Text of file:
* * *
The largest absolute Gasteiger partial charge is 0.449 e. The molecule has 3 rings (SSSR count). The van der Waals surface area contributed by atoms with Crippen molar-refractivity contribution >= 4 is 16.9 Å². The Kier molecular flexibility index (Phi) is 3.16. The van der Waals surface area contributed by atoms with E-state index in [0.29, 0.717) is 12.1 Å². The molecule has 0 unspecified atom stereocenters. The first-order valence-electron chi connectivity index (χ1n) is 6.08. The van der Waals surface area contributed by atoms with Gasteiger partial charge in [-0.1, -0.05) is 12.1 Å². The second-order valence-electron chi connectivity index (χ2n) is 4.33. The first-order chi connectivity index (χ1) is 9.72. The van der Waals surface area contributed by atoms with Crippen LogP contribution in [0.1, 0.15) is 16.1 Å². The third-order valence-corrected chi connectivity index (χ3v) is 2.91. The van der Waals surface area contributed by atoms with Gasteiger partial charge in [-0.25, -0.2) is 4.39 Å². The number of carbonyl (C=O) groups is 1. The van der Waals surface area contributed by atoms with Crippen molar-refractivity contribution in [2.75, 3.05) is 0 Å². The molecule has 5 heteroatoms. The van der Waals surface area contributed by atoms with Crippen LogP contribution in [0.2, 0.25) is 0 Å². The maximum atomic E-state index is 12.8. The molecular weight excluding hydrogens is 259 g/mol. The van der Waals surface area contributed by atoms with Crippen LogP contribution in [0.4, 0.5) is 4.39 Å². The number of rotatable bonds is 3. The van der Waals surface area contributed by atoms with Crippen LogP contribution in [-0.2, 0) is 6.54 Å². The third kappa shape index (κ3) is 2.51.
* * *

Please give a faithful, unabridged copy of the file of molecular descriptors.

The largest absolute Gasteiger partial charge is 0.449 e. The molecule has 3 rings (SSSR count). The van der Waals surface area contributed by atoms with Crippen molar-refractivity contribution >= 4 is 16.9 Å². The Kier molecular flexibility index (Phi) is 3.16. The van der Waals surface area contributed by atoms with E-state index in [0.29, 0.717) is 12.1 Å². The molecule has 0 unspecified atom stereocenters. The first-order valence-electron chi connectivity index (χ1n) is 6.08. The van der Waals surface area contributed by atoms with Gasteiger partial charge in [-0.1, -0.05) is 12.1 Å². The second-order valence-electron chi connectivity index (χ2n) is 4.33. The first-order chi connectivity index (χ1) is 9.72. The van der Waals surface area contributed by atoms with Crippen LogP contribution in [0.1, 0.15) is 16.1 Å². The third-order valence-corrected chi connectivity index (χ3v) is 2.91. The van der Waals surface area contributed by atoms with Gasteiger partial charge in [-0.25, -0.2) is 4.39 Å². The number of carbonyl (C=O) groups is 1. The van der Waals surface area contributed by atoms with Crippen molar-refractivity contribution in [2.75, 3.05) is 0 Å². The molecule has 5 heteroatoms. The van der Waals surface area contributed by atoms with Crippen LogP contribution in [0.2, 0.25) is 0 Å². The maximum atomic E-state index is 12.8. The molecular weight excluding hydrogens is 259 g/mol. The van der Waals surface area contributed by atoms with Crippen LogP contribution in [0.4, 0.5) is 4.39 Å². The number of rotatable bonds is 3. The van der Waals surface area contributed by atoms with Crippen LogP contribution in [-0.2, 0) is 6.54 Å². The third kappa shape index (κ3) is 2.51.